Natural Gas Hydrate and the Environment
Compared with conventional oil and gas production, gas production from natural gas hydrate (NGH) is inherently safer as controlled dissociation must be artificially initiated and maintained for the gas to be released from the stable NGH. In the event of an uncontrolled gas release, simply stopping the conversion will result in the gas reverting to NGH. As the dissociation of NGH is endothermic, NGH is remarkably “self-preserving”; both growth and dissociation are self-buffering. In addition, seawater is undersaturated with respect to methane, so that even in a “worst case” where small amounts of natural gas are vented from the seafloor, it is unlikely that any methane would reach the atmosphere.
Liquid hydrocarbons do not act as “guest” molecules that combine with water to form NGH. Thus, the presence of oil in NGH-bearing sands is extremely rare.
When NGH forms in permafrost and ocean environments, much of the natural gas that would otherwise pass into the sea or atmosphere is sequestered or retained in NGH. The formation of NGH sequesters natural gas at some times and releases it back into the environment at other times depending on natural swings of temperature and sea level. NGH is characterized by its very reversible chemical reaction that is very responsive to changes in pressure and temperature of changing climates as well as being a persistent reservoir of huge amounts of natural gas. For instance, during glacial episodes the gas hydrate stability zone (GHSZ) thickens and more NGH can be accommodated while at the onset of interglacial warm periods, the GHSZ thins, which causes some NGH to convert and allows some natural gas to reenter the global biogeochemical system. Artificial warming can also cause NGH to convert to its constituent gas and water.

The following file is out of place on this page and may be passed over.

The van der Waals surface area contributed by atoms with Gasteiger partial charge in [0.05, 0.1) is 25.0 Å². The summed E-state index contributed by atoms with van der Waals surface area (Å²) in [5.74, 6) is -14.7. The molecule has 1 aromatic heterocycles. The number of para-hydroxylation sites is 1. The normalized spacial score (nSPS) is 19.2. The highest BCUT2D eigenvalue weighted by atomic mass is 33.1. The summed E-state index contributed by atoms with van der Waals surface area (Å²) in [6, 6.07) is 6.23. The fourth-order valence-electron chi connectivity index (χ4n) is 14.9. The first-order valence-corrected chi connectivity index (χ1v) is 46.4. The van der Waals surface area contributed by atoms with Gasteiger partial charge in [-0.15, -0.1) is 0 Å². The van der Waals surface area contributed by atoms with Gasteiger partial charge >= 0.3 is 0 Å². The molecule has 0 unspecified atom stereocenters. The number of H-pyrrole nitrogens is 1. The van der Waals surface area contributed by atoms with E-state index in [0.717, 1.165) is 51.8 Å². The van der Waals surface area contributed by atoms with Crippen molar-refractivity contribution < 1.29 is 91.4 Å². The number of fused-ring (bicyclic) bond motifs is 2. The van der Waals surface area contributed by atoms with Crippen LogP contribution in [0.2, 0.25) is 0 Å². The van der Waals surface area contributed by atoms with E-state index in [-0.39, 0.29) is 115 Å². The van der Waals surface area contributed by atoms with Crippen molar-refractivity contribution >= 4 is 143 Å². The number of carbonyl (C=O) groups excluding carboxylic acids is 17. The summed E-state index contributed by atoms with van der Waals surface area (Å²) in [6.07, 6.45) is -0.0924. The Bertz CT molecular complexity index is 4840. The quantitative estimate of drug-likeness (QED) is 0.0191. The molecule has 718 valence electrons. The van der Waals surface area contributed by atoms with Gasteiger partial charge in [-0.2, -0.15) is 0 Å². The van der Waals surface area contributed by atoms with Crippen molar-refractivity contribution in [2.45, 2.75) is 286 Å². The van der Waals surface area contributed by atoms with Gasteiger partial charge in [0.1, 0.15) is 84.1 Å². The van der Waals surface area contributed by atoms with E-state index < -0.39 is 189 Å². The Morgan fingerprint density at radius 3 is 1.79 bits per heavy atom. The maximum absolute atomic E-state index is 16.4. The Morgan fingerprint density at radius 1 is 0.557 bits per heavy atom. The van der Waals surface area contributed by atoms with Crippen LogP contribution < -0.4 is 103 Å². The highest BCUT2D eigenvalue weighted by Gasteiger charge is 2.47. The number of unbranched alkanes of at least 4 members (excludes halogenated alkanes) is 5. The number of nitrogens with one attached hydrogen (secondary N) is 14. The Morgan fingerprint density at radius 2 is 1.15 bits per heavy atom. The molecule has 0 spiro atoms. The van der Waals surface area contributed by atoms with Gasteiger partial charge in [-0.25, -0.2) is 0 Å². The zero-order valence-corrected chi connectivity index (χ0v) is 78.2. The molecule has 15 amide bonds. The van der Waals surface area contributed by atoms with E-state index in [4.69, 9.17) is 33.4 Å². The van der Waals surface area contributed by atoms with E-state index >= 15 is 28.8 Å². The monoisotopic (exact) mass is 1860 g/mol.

Methane, which is the dominant gas in NGH, is a potent greenhouse gas, far more so than carbon dioxide, but normally it occurs in the atmosphere in very small quantities. Thus, the large volumes of methane tied up in NGH may have had significant effect on global climate intermittently through geologic time, where there may have been relatively large releases or less sequestration of natural gas over geologically short periods of time.
The sudden increase of large volumes of methane in the atmosphere appears to be related to warming that marks the cessation of Pleistocene ice ages. Might NGH play a role in future climate change? What could be the impact on NGH if seafloor temperatures increase by 1 or 2 degrees? Is NGH one of the major positive climate feedback mechanisms?
Oceanic NGH becomes more stable as sea level rises, but some may become unstable if warming seawater warms the seafloor. NGH in permafrost terrane becomes less stable as it warms but known deposits are known to be already held firmly in geological traps that will not naturally vent to the atmosphere. Methane venting into deepwater is unlikely to reach the atmosphere as current evidence is that it is dissolved in the ocean. Methane venting from very shallow water, such as the broad continental shelf of the shallow East Siberian Sea, is less likely to be dissolved in the sea; most of this will reach the atmosphere. Research on these questions is continuing with the involvement of HEI.
HEI has the expertise to advise and help companies and governments on climate issues related to NGH.